Terry County full of history

October 9, 2017

(First in a series on the Historical Markers of Terry County)

Terry County is county full of history. From the early days of  Indians and grasslands to the current days of internet and grapevines, life has always been interesting in Terry County.

We are beginning a series on the historical markers of Terry County, in order to educate and entertain you with some of the rich history that made Terry County what it is.

We will start at the beginning.

The “Terry County” marker is located 10 miles east of Brownfield on U.S. 380/82 on a granite monument in the road side park. It was erected in 1936.

The text states, “Formed from Young and Bexar territories; created August 21, 1876, organized June 28, 1904. Named in honor of Colonel Benjamin Franklin Terry 1821-1861. Leader of the famous Terry’s Texas Rangers. Brownfield, the county seat, primarily a farming area.”

Terry County was one of 54 counties created from Bexar Territory in 1896 by an act of the 15th Texas Legislature. Named for Colonel Terry who commanded Terry’s Texas Rangers in the Civil War and of whom General Lee said, “I feel safe when Terry and his rangers are between me and the enemy.”

Since March of 1889, Terry County had been attached to Martin County and local citizens had to go to Stanton for judicial purposes. So, on May 9, 1904, a group of Terry men presented a petition signed by 159 qualified voters to the commissioners court at Stanton asking that Terry County be organized for judicial purposes. T. J. Price circulated the first petition for the organization of Terry County in 1903.

The petition was granted and an election was ordered for selection of a county seat and for the election of county officers.

The election was held on June 28, 1904 and the battle for County Seat was between the larger town of Gomez, to the west and the smaller fledgling town of Brownfield, more to the center of the county.

The settlers in the east part of the county, as well as all the ranchers and cowboys were for Brownfield, which was just a section of A.M. “Dick” Brownfield’s pasture.

Brownfield won by a few votes. At first there was talk of contesting this election due to some “irregularities” in voting. In fact, the first lawsuit filed in Terry County was by the proponents of Gomez, but the suit was later withdrawn. The coming of the railroad to Brownfield in 1917 settled for all time the location of the county seat.

New county officers elected were: W.T. Dixon – County and District Clerk, J.T. Bess – Sheriff and Tax Collector, N.L. Nelson – Tax Assessor, A.W. Long – Treasurer and H.B. Parks – Hides and Animal Inspector.

Commissioners elected were: W.H. Gist, J.N. Groves, W.J. Peveler and J.J. Adams.

At the first meeting of the Commissioners Court in August of 1904, a contract was approved for the building of the county courthouse. J.T. Hamilton, Lee Allmon and F.L. Maupin were given the contract for $3,800 for a complete turn-key job.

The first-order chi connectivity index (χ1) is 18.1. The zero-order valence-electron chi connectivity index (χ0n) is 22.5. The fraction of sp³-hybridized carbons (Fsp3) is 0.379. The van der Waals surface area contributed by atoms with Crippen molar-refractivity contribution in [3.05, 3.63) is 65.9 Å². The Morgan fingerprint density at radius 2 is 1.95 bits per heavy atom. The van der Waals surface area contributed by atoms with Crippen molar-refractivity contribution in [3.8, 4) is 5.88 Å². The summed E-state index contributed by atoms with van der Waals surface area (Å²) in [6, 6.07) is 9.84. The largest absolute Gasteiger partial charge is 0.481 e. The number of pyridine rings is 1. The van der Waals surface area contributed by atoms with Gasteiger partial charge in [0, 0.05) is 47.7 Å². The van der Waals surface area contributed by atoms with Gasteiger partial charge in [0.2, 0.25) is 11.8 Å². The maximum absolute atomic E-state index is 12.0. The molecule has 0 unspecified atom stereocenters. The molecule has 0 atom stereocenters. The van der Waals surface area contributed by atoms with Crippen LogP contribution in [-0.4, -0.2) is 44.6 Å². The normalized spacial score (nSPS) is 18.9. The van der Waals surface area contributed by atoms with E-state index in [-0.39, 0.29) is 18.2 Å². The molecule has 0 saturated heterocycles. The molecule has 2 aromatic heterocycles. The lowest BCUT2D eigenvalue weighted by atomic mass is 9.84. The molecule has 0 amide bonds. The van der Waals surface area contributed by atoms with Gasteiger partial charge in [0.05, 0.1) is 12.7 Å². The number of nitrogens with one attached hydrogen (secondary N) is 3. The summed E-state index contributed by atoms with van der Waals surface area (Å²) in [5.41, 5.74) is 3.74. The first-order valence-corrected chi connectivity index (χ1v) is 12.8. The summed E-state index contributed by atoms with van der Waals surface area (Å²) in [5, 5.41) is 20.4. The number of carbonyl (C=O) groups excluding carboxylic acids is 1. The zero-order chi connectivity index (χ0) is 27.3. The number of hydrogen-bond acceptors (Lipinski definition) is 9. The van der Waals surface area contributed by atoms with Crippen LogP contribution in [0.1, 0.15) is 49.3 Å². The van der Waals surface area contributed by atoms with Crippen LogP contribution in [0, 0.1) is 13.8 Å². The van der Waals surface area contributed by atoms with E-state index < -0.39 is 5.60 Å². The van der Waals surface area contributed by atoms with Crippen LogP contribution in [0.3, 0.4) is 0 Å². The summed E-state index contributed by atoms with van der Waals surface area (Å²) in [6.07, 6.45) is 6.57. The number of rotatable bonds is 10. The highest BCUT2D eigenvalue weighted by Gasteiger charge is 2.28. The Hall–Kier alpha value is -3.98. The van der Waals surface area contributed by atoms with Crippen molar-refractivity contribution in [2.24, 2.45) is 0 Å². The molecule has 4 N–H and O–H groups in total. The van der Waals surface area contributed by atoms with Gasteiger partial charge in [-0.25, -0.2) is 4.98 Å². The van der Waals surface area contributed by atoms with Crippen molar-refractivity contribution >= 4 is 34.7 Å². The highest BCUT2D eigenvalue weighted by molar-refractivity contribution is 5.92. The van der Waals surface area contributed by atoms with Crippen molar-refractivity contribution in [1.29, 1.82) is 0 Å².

Money was advanced to pay for materials which were hauled in from Colorado City. The building was a two-story frame house, 40 feet square and 24 feet high. It had eight rooms and four brick flues. The courthouse was built in approximately the same location as the current courthouse.

The courtyard was enclosed by a wire fence with a board around the top. Steps called stiles were built on four sides. Cows, horses, pigs and chickens were allowed to roam as they pleased so yards had to be fenced for protection. A windmill and a overhead tank were in the north east corner of the yard and a trough for watering stock was on the fence.

When the  courthouse was completed, county residents gathered for a barbecue and a dance.

The first criminal case tried in the newly formed county was the State of Texas vs. Will Wolf.

The case came from an argument between Mr. Wolf and Mr. Morrow.

Morrow was on a horse and Wolf had a high-powered rifle and took several shots at Morrow as he rode away at top speed. Morrow was never hit but some of the shots did hit his saddle and ruined it.

Wolf was tried before a jury of cowboys and fined $25.

Terry County was an area of ranches, small communities and windmills. Ranches were big and plentiful. Some of the ranches in those days were the Nunn Ranch, Fish Ranch, Q. Bone Ranch, Pool Ranch, Dove Ranch, Sawyer Ranch, J.M. Lane Ranch, Lumsdon Ranch and of course, the Brownfield Ranches.

The two oldest brands registered in Terry County were the DOV, registered to Ira J. Coulver in 1889 and QIV, registered the same year by J.R. Quinn.

The Nunn Ranch covered most of the northeast portion of the county. The first water well was hand dug on the Nunn Ranch at the north end of Rich Lake. This was the first of hundreds that soon popped up all over the county. The old Eclipse Windmills began to show up as the most efficient way to bring water to the surface. Wind was plentiful in those days, too.

M.V. Brownfield was perhaps the best known of all the ranchers in Terry County. He had driven cattle to the plains in 1896 with his partner, Sam Singleton. The two owned large blocks of land in both Terry and Lynn Counties. By 1900, the partnership had dissolved with M.V. taking over the Terry County portion of the ranch.

Cowboys were the kings of the land and women were hard to find in those days, as conditions were harsh. Most of the ranchers were bachelors, maybe not by choice, but more for the lack of eligible marrying stock.

On the other hand, have you looked at any of the pictures of those old cowboys? There could be another reason…just saying.

More on the settling of Terry County and the County Seat battle next time.

Share on FacebookTweet about this on TwitterShare on LinkedInPin on PinterestShare on Google+Email this to someone

Tags: ,

Category: Updates